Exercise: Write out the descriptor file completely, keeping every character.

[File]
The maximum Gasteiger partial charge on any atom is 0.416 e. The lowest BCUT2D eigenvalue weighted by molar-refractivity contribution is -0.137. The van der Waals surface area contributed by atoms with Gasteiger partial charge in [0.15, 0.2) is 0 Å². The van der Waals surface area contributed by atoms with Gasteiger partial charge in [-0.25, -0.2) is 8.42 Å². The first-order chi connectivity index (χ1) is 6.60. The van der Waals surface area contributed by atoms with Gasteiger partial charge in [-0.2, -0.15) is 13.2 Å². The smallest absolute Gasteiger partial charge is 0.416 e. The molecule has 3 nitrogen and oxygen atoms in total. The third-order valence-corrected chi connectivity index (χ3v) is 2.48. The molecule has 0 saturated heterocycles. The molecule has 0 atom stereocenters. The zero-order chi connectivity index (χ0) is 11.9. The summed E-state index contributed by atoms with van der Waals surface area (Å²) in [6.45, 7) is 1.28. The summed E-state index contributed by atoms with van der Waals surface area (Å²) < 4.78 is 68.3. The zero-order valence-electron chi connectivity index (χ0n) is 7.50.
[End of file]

The maximum Gasteiger partial charge on any atom is 0.416 e. The lowest BCUT2D eigenvalue weighted by molar-refractivity contribution is -0.137. The van der Waals surface area contributed by atoms with Gasteiger partial charge in [0.15, 0.2) is 0 Å². The van der Waals surface area contributed by atoms with Gasteiger partial charge in [-0.25, -0.2) is 8.42 Å². The first-order chi connectivity index (χ1) is 6.60. The van der Waals surface area contributed by atoms with Gasteiger partial charge in [-0.2, -0.15) is 13.2 Å². The smallest absolute Gasteiger partial charge is 0.416 e. The molecule has 3 nitrogen and oxygen atoms in total. The third-order valence-corrected chi connectivity index (χ3v) is 2.48. The molecule has 0 saturated heterocycles. The molecule has 0 atom stereocenters. The zero-order chi connectivity index (χ0) is 11.9. The summed E-state index contributed by atoms with van der Waals surface area (Å²) in [6.45, 7) is 1.28. The summed E-state index contributed by atoms with van der Waals surface area (Å²) < 4.78 is 68.3. The zero-order valence-electron chi connectivity index (χ0n) is 7.50.